This September, Instagram, a photo sharing app, reached a milestone of 150 million active monthly users. But with more journalists and news organizations increasingly interested in using the app to enhance their reporting, publications now face a challenge in reporting–how to remain accurate and truthful when using Instagram and choosing what photos to publish. There is also the bigger question: Should news organizations be publishing Instagram photos at all?
The reaction to this practice is mixed. And, it gets some news organizations in trouble.
Earlier this year, The New York Times caused controversy for using an Instagram photo of New York Yankees third baseman Alex Rodriguez on its Sunday front page.
Even though the photo was taken by professional sports photographer Nick Laham with an actual camera and then edited on Instagram, some journalists, such as Business Insider’s Megan Rose Dickey, called using Instagram photos a “problem for traditional photography.”
She said that while making “photos look great” used to require the old-fashioned darkroom and later at least some experience with Photoshop for digital images, Instagram now makes the need for those skills to “diminish rapidly.”
However, Poynter’s Andrew Beaujon argued Laham’s reputation as an accomplished portraitist make the photo credible.
But with Instagram’s ability to alter or put filters on photos, new issues arise for news publications to decide whether using Instagram photos in news reports are accurate or not.
CNN is among the news organizations that publishes a photo feed on Instagram, here, showcasing a photo by John Murgatroyd of panda twins born recently at Zoo Atlanta.
Here are some tips for journalists interested in using the Instagram service for reporting purposes:
1. If a news organization wants to publish a user’s Instagram photo, they should contact the photographer and see if it’s possible to get a copy of the original, unfiltered photo, to avoid issues of accuracy and ethics, Huffington Post’s Social Media Editor Ethan Klapper suggests in Mediabistro.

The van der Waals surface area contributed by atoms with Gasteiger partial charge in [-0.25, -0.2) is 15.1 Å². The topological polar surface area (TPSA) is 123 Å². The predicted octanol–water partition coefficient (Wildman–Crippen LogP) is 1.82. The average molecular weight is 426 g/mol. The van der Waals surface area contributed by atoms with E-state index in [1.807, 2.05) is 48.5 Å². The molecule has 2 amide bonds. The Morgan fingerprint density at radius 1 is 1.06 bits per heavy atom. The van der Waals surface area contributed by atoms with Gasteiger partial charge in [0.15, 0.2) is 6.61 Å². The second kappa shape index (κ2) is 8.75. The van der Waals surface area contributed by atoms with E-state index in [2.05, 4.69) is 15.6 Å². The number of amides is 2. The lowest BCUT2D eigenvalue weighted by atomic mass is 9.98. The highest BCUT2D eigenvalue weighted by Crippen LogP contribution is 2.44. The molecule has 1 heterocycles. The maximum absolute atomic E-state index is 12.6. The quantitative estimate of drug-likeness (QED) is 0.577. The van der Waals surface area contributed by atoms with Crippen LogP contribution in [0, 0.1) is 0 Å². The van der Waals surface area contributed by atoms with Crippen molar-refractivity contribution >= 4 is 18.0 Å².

“Instagram’s compression makes a photo unacceptable for use in any medium other than the Web. Second, while the filters are artsy and cool, they constitute an altering of a photo that probably violates the ethical guidelines of most newsrooms,” Klapper wrote.
2. Conversely, if news organizations are having their photographers upload their work on Instagram, they should make sure to license their photos so they are free to reproduce and sell their photos, a practice the Associated Press uses, according to the Columbia Journalism Review.
3. The CJR article highlights another “safe” way news organizations can use Instagram–by publishing photos not specifically related to news. For example, The New York Times limits its Instagram usage to fashion photography.
Lexi Mainland, The New York Times social media editor told CJR, “We’re not keen on filters, and when we’ve thought about using it more, one thing stymied our efforts: You can’t link from Instagram to webpages and stories and other photos. It operates like a walled garden. I’m not sure that’s the best platform for publishers.”
Do you think news organizations should publish Instagram photos on the web and in print? Tell us in comments or tweet us at @AmJourReview with the hashtag #instajournalism